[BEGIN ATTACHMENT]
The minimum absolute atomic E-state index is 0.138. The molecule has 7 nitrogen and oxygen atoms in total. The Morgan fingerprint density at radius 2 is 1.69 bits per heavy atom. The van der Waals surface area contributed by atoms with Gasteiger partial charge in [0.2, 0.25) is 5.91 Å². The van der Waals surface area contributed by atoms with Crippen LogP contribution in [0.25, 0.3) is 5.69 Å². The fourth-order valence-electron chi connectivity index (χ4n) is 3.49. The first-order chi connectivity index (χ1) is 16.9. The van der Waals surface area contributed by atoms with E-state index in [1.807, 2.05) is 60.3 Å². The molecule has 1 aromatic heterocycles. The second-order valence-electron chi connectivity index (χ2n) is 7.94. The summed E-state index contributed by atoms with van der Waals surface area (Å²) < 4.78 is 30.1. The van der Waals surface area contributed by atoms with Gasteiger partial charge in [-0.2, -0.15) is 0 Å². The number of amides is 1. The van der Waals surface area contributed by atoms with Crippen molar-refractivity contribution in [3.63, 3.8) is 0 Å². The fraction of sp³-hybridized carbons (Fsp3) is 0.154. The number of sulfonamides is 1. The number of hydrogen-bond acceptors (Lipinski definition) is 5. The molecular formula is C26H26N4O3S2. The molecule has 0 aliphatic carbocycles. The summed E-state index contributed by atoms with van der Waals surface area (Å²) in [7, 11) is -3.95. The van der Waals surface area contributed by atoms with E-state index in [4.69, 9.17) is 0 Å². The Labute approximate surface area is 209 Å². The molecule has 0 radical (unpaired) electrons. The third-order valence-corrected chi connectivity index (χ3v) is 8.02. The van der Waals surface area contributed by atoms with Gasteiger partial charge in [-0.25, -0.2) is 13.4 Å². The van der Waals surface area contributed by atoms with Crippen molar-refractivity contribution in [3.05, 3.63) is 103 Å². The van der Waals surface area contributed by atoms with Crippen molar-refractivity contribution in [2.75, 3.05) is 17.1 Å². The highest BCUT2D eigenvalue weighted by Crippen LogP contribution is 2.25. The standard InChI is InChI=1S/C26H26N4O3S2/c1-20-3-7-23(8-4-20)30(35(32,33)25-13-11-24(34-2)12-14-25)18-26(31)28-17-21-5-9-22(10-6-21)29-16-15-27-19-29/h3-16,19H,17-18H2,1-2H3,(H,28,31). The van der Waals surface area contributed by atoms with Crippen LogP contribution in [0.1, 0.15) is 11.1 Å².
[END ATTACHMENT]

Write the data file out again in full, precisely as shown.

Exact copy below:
The minimum absolute atomic E-state index is 0.138. The molecule has 7 nitrogen and oxygen atoms in total. The Morgan fingerprint density at radius 2 is 1.69 bits per heavy atom. The van der Waals surface area contributed by atoms with Gasteiger partial charge in [0.2, 0.25) is 5.91 Å². The van der Waals surface area contributed by atoms with Crippen LogP contribution in [0.25, 0.3) is 5.69 Å². The fourth-order valence-electron chi connectivity index (χ4n) is 3.49. The first-order chi connectivity index (χ1) is 16.9. The van der Waals surface area contributed by atoms with E-state index in [1.807, 2.05) is 60.3 Å². The molecule has 1 aromatic heterocycles. The second-order valence-electron chi connectivity index (χ2n) is 7.94. The summed E-state index contributed by atoms with van der Waals surface area (Å²) < 4.78 is 30.1. The van der Waals surface area contributed by atoms with Gasteiger partial charge in [-0.2, -0.15) is 0 Å². The number of amides is 1. The van der Waals surface area contributed by atoms with Crippen molar-refractivity contribution in [3.63, 3.8) is 0 Å². The fraction of sp³-hybridized carbons (Fsp3) is 0.154. The number of sulfonamides is 1. The number of hydrogen-bond acceptors (Lipinski definition) is 5. The molecular formula is C26H26N4O3S2. The molecule has 0 aliphatic carbocycles. The summed E-state index contributed by atoms with van der Waals surface area (Å²) in [7, 11) is -3.95. The van der Waals surface area contributed by atoms with E-state index in [4.69, 9.17) is 0 Å². The Labute approximate surface area is 209 Å². The molecule has 0 radical (unpaired) electrons. The third-order valence-corrected chi connectivity index (χ3v) is 8.02. The van der Waals surface area contributed by atoms with Gasteiger partial charge in [-0.25, -0.2) is 13.4 Å². The van der Waals surface area contributed by atoms with Crippen molar-refractivity contribution in [3.05, 3.63) is 103 Å². The van der Waals surface area contributed by atoms with Crippen molar-refractivity contribution in [2.75, 3.05) is 17.1 Å². The highest BCUT2D eigenvalue weighted by Crippen LogP contribution is 2.25. The standard InChI is InChI=1S/C26H26N4O3S2/c1-20-3-7-23(8-4-20)30(35(32,33)25-13-11-24(34-2)12-14-25)18-26(31)28-17-21-5-9-22(10-6-21)29-16-15-27-19-29/h3-16,19H,17-18H2,1-2H3,(H,28,31). The van der Waals surface area contributed by atoms with Crippen LogP contribution in [0.1, 0.15) is 11.1 Å².